Over the last three weeks, Jakobi Meyers has taken over the role as the New England Patriots’ go-to wide receiver — one that previously belonged to Julian Edelman. With the former Super Bowl MVP currently sidelined after undergoing minor surgery on his knee in late October, however, the door was opened for somebody else to fill his spot in the starting lineup. That somebody is Meyers, and he showed it again on Sunday night.
The second-year wide receiver led the Patriots with five receptions for 59 yards against the Baltimore Ravens’ top-ranked scoring defense, playing a pivotal role in his team’s 23-17 victory. His contributions as a receiver were not the only part of his performance that stood out and was reminiscent of Edelman: Meyers also did something his veteran teammate was semi-regularly called upon to do as well.
Meyers was asked to throw a pass versus Baltimore. He did, and the play turned into a huge success: the former undrafted free agent found Rex Burkhead in the end zone for a 24-yard score to give New England a 13-10 lead in the late second period. The pass was the first of Meyers’ career in the NFL, but one that was a few weeks in the making as he noted after the game.
“It’s something that we practiced over the last couple weeks, I just never knew when it was going to come up,” he said during his postgame media conference call. “I’m surprised it came up during a rain game, but I still got it a little bit. And I knew I had Rex out there — Rex is a playmaker, a former basketball player. I trust Rex, put the ball in the sky, let him take a chance on the ball. That’s all I did, I just put it up there, he did the rest.”
Like Edelman before him, Meyers is no stranger when it comes to throwing the football. He was a high school quarterback when he committed to N.C. State, but moved to wide receiver during his redshirt freshman season in 2016. Nevertheless, Meyers’ experience and abilities as a passer have caught the eye of the Patriots’ coaching staff as Sunday’s game shows.
“Well, he can throw. I think you saw that,” said New England head coach Bill Belichick after the game. “It was a pretty nice pass and great catch by Rex.”
While Belichick’s remarks on the play came in rather short, the Patriots’ usual quarterback said a bit more about Meyers and his ability to throw the football: Cam Newton, who once coached Meyers as part of an all-star football team selected by the quarterback’s charitable foundation, praised the young wideout for being able to adapt to the situation and get ready without any significant lead-up to the play.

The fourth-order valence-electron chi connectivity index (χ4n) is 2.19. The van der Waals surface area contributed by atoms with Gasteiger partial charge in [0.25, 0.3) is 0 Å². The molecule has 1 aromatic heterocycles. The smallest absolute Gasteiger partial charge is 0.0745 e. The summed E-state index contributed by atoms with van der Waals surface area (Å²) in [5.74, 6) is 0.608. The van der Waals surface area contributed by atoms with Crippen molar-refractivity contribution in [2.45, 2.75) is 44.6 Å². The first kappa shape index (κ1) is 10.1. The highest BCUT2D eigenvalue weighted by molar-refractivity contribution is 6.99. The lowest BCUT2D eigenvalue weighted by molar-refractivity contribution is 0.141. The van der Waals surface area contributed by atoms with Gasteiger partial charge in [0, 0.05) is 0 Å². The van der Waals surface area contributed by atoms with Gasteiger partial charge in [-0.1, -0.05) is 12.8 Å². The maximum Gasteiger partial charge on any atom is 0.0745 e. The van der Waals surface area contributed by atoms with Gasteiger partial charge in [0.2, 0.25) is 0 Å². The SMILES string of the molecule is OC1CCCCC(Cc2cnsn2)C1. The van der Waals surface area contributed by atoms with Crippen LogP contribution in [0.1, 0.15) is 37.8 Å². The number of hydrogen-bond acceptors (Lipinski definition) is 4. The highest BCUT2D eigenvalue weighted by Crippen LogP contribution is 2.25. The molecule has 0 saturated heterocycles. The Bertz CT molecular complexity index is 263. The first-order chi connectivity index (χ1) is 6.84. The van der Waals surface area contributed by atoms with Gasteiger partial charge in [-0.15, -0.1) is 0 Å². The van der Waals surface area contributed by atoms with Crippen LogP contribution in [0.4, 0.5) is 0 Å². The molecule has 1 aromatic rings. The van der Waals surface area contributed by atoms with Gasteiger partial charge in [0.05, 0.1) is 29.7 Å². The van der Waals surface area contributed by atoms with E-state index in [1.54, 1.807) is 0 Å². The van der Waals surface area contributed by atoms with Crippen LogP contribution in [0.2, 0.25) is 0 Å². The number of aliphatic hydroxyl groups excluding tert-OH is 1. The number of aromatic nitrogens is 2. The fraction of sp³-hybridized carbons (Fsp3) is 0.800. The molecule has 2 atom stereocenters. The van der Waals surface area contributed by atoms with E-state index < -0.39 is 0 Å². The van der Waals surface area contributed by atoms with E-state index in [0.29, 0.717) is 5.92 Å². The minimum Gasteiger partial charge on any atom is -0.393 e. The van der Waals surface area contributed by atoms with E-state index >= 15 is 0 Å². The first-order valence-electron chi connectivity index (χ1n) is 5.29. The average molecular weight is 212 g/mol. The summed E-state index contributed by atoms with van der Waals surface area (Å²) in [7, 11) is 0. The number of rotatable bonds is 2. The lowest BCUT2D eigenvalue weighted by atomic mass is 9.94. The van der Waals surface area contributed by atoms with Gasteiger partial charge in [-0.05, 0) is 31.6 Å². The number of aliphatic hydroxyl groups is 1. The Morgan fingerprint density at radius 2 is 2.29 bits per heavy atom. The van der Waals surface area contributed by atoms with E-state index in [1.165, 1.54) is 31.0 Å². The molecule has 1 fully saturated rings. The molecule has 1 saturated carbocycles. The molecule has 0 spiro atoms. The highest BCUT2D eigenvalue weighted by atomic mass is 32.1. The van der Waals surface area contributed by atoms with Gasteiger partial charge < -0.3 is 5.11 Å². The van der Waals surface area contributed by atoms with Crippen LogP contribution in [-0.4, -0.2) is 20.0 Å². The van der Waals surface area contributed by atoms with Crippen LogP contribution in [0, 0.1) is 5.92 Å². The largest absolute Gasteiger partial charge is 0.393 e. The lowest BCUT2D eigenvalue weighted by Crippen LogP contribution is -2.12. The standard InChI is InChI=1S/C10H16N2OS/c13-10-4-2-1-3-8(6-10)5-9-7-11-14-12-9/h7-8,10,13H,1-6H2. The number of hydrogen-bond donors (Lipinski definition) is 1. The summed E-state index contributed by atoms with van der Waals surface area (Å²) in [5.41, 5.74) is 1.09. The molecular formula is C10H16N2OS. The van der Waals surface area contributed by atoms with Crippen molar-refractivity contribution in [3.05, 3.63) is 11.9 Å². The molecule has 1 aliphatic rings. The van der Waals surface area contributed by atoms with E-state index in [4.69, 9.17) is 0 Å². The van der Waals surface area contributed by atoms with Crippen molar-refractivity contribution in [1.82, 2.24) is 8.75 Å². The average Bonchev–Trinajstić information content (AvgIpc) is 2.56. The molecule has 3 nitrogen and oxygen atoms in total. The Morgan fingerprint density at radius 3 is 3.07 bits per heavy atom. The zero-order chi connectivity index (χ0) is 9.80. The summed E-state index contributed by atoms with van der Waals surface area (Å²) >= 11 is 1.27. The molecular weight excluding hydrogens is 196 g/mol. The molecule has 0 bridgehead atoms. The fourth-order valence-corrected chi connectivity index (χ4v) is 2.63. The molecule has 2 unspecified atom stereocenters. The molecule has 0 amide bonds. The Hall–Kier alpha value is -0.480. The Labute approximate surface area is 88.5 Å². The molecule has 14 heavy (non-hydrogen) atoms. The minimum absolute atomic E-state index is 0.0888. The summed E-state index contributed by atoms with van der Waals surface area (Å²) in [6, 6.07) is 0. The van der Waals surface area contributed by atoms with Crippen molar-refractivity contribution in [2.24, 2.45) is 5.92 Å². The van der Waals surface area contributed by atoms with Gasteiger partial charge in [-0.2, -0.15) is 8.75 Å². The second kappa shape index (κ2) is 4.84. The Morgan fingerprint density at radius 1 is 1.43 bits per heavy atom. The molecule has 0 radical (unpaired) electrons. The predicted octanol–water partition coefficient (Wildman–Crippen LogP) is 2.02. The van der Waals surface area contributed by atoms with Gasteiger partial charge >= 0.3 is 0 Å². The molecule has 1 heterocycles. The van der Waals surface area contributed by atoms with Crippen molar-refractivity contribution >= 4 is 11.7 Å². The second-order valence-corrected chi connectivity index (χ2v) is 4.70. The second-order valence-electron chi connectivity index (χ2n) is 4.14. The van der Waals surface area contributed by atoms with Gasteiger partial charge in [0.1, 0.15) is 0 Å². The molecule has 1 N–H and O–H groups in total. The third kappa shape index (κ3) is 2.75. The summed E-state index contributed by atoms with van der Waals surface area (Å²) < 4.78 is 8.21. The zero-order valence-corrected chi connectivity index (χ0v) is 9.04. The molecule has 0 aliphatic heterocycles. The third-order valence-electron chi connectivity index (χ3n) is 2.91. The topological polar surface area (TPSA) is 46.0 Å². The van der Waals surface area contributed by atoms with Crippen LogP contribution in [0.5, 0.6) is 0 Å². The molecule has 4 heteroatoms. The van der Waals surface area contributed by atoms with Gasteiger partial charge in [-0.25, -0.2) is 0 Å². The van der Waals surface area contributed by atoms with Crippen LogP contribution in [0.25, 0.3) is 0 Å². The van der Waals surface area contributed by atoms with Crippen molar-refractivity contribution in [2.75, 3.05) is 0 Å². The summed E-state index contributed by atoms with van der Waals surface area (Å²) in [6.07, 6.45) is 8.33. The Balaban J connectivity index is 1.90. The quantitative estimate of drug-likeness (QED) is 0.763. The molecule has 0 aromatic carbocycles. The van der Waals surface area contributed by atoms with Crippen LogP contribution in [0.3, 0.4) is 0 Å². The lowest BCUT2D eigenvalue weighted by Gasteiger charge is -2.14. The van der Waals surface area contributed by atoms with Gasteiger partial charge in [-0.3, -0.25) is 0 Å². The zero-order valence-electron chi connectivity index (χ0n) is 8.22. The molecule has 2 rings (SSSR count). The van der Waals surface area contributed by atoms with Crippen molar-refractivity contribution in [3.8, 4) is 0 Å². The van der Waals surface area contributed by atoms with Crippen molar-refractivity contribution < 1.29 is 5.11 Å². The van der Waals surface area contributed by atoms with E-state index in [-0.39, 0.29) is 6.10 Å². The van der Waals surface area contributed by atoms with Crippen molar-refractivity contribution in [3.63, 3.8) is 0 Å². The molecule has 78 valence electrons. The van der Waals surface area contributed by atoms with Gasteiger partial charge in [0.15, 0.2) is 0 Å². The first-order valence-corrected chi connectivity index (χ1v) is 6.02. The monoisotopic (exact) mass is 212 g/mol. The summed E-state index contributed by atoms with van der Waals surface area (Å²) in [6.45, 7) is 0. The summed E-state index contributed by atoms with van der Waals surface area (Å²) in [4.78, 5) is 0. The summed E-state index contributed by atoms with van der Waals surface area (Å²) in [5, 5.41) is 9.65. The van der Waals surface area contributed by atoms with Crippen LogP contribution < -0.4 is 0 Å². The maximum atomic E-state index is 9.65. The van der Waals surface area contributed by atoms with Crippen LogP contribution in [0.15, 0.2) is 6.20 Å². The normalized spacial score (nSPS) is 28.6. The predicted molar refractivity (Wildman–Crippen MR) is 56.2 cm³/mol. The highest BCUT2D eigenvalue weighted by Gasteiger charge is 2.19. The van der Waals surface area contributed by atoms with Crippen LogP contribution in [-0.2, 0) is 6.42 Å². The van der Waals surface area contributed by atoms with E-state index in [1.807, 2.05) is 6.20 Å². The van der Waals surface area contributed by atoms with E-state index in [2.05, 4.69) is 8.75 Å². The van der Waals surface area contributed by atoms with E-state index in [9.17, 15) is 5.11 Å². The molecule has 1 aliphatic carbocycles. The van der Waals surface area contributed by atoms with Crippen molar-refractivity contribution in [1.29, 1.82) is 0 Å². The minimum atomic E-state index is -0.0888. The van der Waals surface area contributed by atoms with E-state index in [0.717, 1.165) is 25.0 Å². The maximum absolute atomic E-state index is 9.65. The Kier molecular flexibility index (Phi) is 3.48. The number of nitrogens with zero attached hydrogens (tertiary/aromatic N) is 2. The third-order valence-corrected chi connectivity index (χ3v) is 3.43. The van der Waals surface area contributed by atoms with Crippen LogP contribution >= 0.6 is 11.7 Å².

“He did pretty good without being able to warm up or anything,” said Newton. “The ‘hot’ was covered on that play, which was me — goes to show you the respect in the passing game — but he did a great job. ... Once a quarterback, always a quarterback. I’m pretty sure Julian Edelman is somewhere and smiling.”
Edelman, of course, was asked frequently to throw the football since his first attempt during the 2014 playoffs (coincidentally against the Ravens as well) ended as a 51-yard touchdown pass to Danny Amendola. He now has eight career passing attempts on his résumé, of which seven were completed for a combined 179 yards and two touchdowns. Two of those throws came just earlier this season during New England’s loss against the Denver Broncos.
Meyers is not yet on Edelman’s level as both a receiver and a part-time passer, but he is making noticeable strides in both areas. Most importantly, he is feeling comfortable no matter the situation he is being put in.
“I don’t know what the coaches see exactly to call them, but I know one thing: they’re going to make sure we’re prepared regardless,” the 24-year-old said on Sunday. “If a situation like this is going to come up, they’re going to show you every look possible — what to do if this goes wrong, if that goes wrong. I had a pretty good idea that if that wouldn’t have went right how to make it right. Our coaches do a great job preparing us; they’re the best in the business, in my opinion.”